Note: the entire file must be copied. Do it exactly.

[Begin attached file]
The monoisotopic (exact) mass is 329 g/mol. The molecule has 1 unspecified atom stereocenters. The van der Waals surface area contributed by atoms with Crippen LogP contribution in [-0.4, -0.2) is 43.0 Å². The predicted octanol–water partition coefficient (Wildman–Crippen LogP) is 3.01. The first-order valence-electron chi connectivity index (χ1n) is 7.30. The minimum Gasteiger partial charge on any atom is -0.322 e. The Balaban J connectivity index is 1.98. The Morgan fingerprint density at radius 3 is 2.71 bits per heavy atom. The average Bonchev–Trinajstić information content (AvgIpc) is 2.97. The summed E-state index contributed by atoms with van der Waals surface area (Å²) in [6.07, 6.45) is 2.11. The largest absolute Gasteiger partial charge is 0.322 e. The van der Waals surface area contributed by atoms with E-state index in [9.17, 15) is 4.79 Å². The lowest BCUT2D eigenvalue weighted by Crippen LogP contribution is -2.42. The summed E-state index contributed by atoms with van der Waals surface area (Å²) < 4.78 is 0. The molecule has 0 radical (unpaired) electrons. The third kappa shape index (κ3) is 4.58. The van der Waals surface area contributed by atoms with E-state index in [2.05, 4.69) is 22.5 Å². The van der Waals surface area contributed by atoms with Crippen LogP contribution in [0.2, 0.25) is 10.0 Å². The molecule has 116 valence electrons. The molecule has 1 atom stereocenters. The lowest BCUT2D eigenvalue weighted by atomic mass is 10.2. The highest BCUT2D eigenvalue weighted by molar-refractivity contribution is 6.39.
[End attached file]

The monoisotopic (exact) mass is 329 g/mol. The molecule has 1 unspecified atom stereocenters. The van der Waals surface area contributed by atoms with Crippen LogP contribution in [-0.4, -0.2) is 43.0 Å². The predicted octanol–water partition coefficient (Wildman–Crippen LogP) is 3.01. The first-order valence-electron chi connectivity index (χ1n) is 7.30. The minimum Gasteiger partial charge on any atom is -0.322 e. The Balaban J connectivity index is 1.98. The Morgan fingerprint density at radius 3 is 2.71 bits per heavy atom. The average Bonchev–Trinajstić information content (AvgIpc) is 2.97. The summed E-state index contributed by atoms with van der Waals surface area (Å²) in [6.07, 6.45) is 2.11. The largest absolute Gasteiger partial charge is 0.322 e. The van der Waals surface area contributed by atoms with E-state index in [9.17, 15) is 4.79 Å². The lowest BCUT2D eigenvalue weighted by Crippen LogP contribution is -2.42. The summed E-state index contributed by atoms with van der Waals surface area (Å²) < 4.78 is 0. The molecule has 0 radical (unpaired) electrons. The third kappa shape index (κ3) is 4.58. The van der Waals surface area contributed by atoms with E-state index in [2.05, 4.69) is 22.5 Å². The van der Waals surface area contributed by atoms with Crippen LogP contribution in [0.2, 0.25) is 10.0 Å². The molecule has 116 valence electrons. The molecule has 1 atom stereocenters. The lowest BCUT2D eigenvalue weighted by atomic mass is 10.2. The highest BCUT2D eigenvalue weighted by molar-refractivity contribution is 6.39.